Hold the phone! Don’t call the plumber yet—your plumbing problem might actually be one that you can fix yourself. Like leaky faucets, clogged pipes, standing water in your tub and even a running toilet.
Often something is just loose or needs to be snaked, so save yourself some money and see if one of the following is a solution to your plumbing problem.
A snake is a great DIY tool to have on hand to fix anything from your sink, slow draining or standing water in your tub, backed up shower or a clogged toilet. Or really, anything with a drain. If plunger or drain cleaner doesn’t work, feed the coil into the drain opening. Crank it clockwise and counterclockwise to get as far into the pipe and the blockage as possible. Then, pull the handle up and out to remove the clog and repeat as necessary.
With a little tool know-how, you can easily fix your leaky faucet yourself. The culprit is often a broken washer or O-ring. Grab an adjustable c-wrench, flathead screwdriver, WD-40 and replacement washers and O-ring, then follow the steps below.
- Turn off the water to the faucet or you’ll get soaked.
- Remove the decorative parts of the knobs by prying them off with the screwdriver. Be careful not to scratch them.
- Unscrew the handle from the stem and remove it with the screwdriver. If it’s stuck, use WD-40 to loosen it up.
- Use the wrench to loosen the packing nut and then remove the stem. It should come right off, but if not, you’ll have to twist it loose. Check if this is damaged.
- If it’s not, remove and replace the washers and O-rings. If you didn’t know what kind you had, you can take the old ones with you to the store to get an exact match. It’s important they match perfectly, or you won’t fix your leak.
- Reassemble and check if it’s fixed.
- If it’s not, you may have a bigger problem on hand—call a pro.
Leaky Shower Head
Fixing a leaky shower head is like removing buildup. First, turn off the water to the bathroom. Then, remove the shower head and disassemble it if you can. Soak the parts in white vinegar for 8 hours to remove the lime and mineral deposits. After, go in with a toothpick and stiff brush to get rid of any remaining buildup. Reassemble and turn on the water.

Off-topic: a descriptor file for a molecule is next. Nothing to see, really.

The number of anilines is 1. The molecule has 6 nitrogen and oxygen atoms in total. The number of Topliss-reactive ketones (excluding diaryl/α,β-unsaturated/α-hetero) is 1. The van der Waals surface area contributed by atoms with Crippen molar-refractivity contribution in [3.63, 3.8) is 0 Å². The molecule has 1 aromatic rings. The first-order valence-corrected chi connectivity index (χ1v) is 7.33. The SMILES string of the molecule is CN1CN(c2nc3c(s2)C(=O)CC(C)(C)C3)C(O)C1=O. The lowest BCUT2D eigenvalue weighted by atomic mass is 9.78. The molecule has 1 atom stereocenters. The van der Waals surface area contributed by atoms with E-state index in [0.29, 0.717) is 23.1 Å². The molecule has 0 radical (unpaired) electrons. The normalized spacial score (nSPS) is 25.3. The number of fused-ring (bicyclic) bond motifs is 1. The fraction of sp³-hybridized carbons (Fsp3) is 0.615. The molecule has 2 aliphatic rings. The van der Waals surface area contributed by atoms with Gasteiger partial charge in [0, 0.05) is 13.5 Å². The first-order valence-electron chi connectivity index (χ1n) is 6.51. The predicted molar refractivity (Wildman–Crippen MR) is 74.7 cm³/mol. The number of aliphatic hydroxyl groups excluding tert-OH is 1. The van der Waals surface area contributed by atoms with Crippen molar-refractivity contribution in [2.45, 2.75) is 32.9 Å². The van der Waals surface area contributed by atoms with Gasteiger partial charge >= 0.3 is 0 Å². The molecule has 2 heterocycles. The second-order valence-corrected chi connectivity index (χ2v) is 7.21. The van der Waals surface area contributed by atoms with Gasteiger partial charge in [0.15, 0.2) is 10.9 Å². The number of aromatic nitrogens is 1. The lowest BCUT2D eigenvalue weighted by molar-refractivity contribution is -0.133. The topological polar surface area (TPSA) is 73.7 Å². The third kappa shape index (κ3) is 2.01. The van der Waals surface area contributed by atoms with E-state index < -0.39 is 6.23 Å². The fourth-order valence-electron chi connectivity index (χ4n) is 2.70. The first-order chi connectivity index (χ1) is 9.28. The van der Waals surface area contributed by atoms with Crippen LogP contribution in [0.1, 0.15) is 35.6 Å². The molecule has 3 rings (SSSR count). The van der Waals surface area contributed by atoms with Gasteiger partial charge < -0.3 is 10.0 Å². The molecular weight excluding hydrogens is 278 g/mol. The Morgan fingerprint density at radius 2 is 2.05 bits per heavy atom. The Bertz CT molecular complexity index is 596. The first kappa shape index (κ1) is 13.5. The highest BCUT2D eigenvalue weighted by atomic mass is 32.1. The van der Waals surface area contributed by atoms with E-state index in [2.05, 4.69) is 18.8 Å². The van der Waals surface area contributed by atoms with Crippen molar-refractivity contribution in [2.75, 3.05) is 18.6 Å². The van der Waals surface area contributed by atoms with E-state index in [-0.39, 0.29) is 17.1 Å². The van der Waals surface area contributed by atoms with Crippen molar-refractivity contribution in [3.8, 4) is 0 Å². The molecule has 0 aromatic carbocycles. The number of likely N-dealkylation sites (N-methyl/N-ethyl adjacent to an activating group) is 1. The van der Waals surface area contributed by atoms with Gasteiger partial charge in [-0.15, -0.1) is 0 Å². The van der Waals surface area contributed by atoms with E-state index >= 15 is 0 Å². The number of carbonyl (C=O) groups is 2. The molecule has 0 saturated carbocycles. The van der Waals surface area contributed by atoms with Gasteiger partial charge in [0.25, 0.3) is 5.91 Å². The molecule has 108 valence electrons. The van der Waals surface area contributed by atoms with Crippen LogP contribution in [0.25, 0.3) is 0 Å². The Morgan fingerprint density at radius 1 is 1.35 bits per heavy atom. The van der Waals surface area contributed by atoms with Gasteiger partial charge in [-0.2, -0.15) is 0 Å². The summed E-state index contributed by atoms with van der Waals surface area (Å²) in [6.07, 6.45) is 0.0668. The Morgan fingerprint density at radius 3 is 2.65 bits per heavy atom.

Except for a dripping sink, nothing is worse than a continually running toilet. Before you do anything, try jiggling the handle. Simple enough, but sometimes that’s all it needs. If that doesn’t work, you’re going to have to do some investigating. Don’t worry, the water is clean. Same as the kind that comes from your tap.
- Flush the toilet and remove the lid so you can better identify the culprit. Flush as needed throughout your investigation.
- Close the flapper manually. If this stops the running, then you have an easy fix on hand because it will be one of three things. Make sure the chain isn’t snagged, twisted or caught on something. Threading it through a plastic straw will prevent any of that from happening. If it’s not the chain, check if the flapper is stuck on its hinge. Lastly, make sure that the flapper is aligned with the opening.
- If it’s not the flapper, check if the water is at the water line. The valve could not be fully open causing the run.
- If the valve is fully open, it could be the float. Pull up on the float and see if that stops the problem. If it does, you can either adjust the water level to stop where the float stops (as long as it’s 2.5 cm under the overflow tube), or adjust the float to stop at the lower level. Just make sure your toilet flushes properly if you go this route. If it’s not the level of the float, then make sure the float isn’t touching or getting caught on anything, and that the hinge isn’t blocked by lime scale.
- One of these should be the problem, otherwise you may need to look into replacing the whole mechanism.
Lots can go wrong in your bathroom, but hopefully one of these fixes is all you need to fix your plumbing issue. If not, we can help you find a pro for any of your plumbing needs!
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